Is Sex-Biased Milk Production a Real Thing?

Tell a dairy farmer there’s an easy way to increase milk production by nearly 450 kg over the first two lactations, and you’ve got their attention! In a recent scientific paper (see reference below), researchers using DHI data in United States claimed just this. The authors hypothesized that milk production in first lactation is affected by the sex of the calf produced, but also by the sex of the fetus gestated during that lactation. They further predicted that the udder’s capacity to synthesize milk across all lactations is influenced by the sex of the first fetus, with females being advantageous. Canadian Dairy Network (CDN) performed a similar analysis using Canadian data to see if results were consistent.

CDN Analysis

Using Canadian data for lactations from cows that calved between 2001 and 2013, information was restricted to only individual births associated with lactations one to five where the sex of calf was recorded. Overall, 5.4 million lactations from 2.5 million cows were included in the analysis. Heifer and bull calves were represented in nearly equal ratios for calvings associated with each lactation.

Effect of Calf Sex on Subsequent Lactation Milk Production

As presented in Figure 1, 305-day milk yield was higher in each lactation following a calving that resulted in a heifer calf compared to a bull calf. Lactation yields following the birth of a heifer calf were 60-70 kg higher for the first two calvings and slightly more than 100 kg for later calvings. The higher production differences associated with later lactations are expected given the general increased production capability associated with older cows. Yields of fat and protein followed a similar pattern as for milk production, therefore keeping percentages unchanged.



Effect of Calf Sex on First and Second Lactation Production

A subset of data was used to examine the effects of calf sex combinations on first and second lactation milk yields. Since production is reduced following a difficult calving, the analysis was restricted to only include calvings that were reported as unassisted, unobserved or an easy pull.

This group of 210,099 cows was divided into four categories based on the various combinations of sex of calf at first and second lactation. Cows with two consecutive female calves were labelled as “FF” and those with two consecutive male calves were “MM”, which was used as the base group of cows for comparison. Other cows were grouped as “FM” or “MF” according to the sex of their first and second calves.

As shown in Figure 2, milk yield in first lactation was higher for cows that had given birth to a heifer calf and were then pregnant again in first lactation with another heifer. Cows that fit into this category produced 0.3% (24 kg) more milk in their first lactation (305 days) than cows that gave birth to a bull calf and were pregnant with another male. Any effect of carrying a heifer during the cow’s first pregnancy was essentially eliminated when the second pregnancy (i.e.: during first lactation) resulted in a male calf (FM-MM). Carrying a heifer calf during the first lactation pregnancy did show some increase in first lactation production but very small at 13 kg.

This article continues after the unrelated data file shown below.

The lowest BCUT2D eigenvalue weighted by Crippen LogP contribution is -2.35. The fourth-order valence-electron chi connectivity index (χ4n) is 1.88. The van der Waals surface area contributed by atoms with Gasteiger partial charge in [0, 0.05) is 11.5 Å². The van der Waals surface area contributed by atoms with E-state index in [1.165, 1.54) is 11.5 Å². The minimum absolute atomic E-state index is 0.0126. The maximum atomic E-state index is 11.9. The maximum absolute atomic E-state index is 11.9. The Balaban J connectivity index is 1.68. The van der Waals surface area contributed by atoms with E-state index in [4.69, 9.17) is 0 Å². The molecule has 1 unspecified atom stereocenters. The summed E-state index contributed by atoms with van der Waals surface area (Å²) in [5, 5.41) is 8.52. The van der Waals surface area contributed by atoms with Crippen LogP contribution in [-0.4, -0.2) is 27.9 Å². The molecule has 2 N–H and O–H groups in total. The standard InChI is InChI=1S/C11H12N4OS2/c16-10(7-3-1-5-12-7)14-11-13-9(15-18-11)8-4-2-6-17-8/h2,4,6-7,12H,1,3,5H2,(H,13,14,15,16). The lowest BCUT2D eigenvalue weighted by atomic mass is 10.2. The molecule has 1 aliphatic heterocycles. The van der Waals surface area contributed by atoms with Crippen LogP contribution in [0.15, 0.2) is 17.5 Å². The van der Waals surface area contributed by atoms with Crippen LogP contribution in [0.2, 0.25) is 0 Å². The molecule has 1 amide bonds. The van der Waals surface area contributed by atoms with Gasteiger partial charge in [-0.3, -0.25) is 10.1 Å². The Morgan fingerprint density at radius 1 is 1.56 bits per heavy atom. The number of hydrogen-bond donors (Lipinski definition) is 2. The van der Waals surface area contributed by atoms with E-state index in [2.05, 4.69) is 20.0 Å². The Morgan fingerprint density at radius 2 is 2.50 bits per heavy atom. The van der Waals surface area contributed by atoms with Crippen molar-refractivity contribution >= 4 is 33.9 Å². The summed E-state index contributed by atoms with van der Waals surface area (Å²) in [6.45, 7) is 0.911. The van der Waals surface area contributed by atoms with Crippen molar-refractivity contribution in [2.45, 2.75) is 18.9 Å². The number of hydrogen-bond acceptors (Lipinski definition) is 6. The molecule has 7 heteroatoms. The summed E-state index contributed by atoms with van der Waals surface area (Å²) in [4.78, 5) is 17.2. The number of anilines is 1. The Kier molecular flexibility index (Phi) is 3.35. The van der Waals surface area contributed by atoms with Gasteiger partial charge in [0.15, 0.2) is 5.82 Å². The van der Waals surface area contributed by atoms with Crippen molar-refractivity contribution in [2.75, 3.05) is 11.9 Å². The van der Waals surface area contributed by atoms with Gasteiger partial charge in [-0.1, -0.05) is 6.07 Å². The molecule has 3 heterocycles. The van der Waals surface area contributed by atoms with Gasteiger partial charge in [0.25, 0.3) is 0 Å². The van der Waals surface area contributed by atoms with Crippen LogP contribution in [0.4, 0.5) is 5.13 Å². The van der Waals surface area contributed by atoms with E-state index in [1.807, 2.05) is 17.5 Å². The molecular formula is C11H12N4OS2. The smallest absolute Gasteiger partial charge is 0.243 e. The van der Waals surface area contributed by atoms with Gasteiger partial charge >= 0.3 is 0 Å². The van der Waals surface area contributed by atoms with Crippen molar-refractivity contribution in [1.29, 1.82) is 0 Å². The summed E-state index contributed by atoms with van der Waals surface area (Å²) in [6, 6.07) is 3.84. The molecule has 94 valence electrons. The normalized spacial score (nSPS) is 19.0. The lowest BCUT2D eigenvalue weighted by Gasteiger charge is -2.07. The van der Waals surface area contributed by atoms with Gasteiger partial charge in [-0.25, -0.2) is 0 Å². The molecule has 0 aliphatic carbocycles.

For 305-day milk yield in second lactation, the sex of the first pregnancy had no effect, as seen by comparing FF-MM versus MF-MM (1 kg difference) in Figure 3 as well as FM-MM versus MM (5 kg difference). Second lactation production was improved, however, by 0.6% (52-53 kg over 305 days) for cow’s that gave birth to a heifer to initiate that lactation compared to cow’s with a male calf at second calving.


For the first two lactations, the cumulative benefit of having two consecutive heifers compared to male calves (FF-MM in Figures 2 and 3) amounts to an increase of 76 kg (0.4%). This is much lower than the value reported in the US study, which claimed a two-lactation benefit of 2.7% and 445 kg. Authors in the US state that the marginal increase in production after gestating a heifer calf could be related to circulating hormones, which differ in male and female fetuses and in maternal circulation during pregnancy.

The Case for Sexed Semen

Sexed semen provides an array of benefits: more heifer replacements, easier calvings and the opportunity for increased genetic progress. In addition, the analysis by CDN shows that using sexed semen to produce more pregnancies with a heifer calf, instead of bull calves, can lead to an increase in milk production. However, it is important to note that this increase is very small at less than 0.5% across the first two lactations. There are many good reasons to use sexed semen, but increased production is so marginal, it can hardly qualify as one of them.

Authors: Lynsay Beavers and Brian Van Doormaal
Date: March 2014

Reference: Hinde K., Carpenter A.J., Clay J.S., Bradford B.J. (2014) Holsteins Favor Heifers,
Not Bulls: Biased Milk Production Programmed during Pregnancy as a Function
of Fetal Sex. PLoS ONE 9(2): e86169. doi:10.1371/journal.pone.0086169


Leave a Reply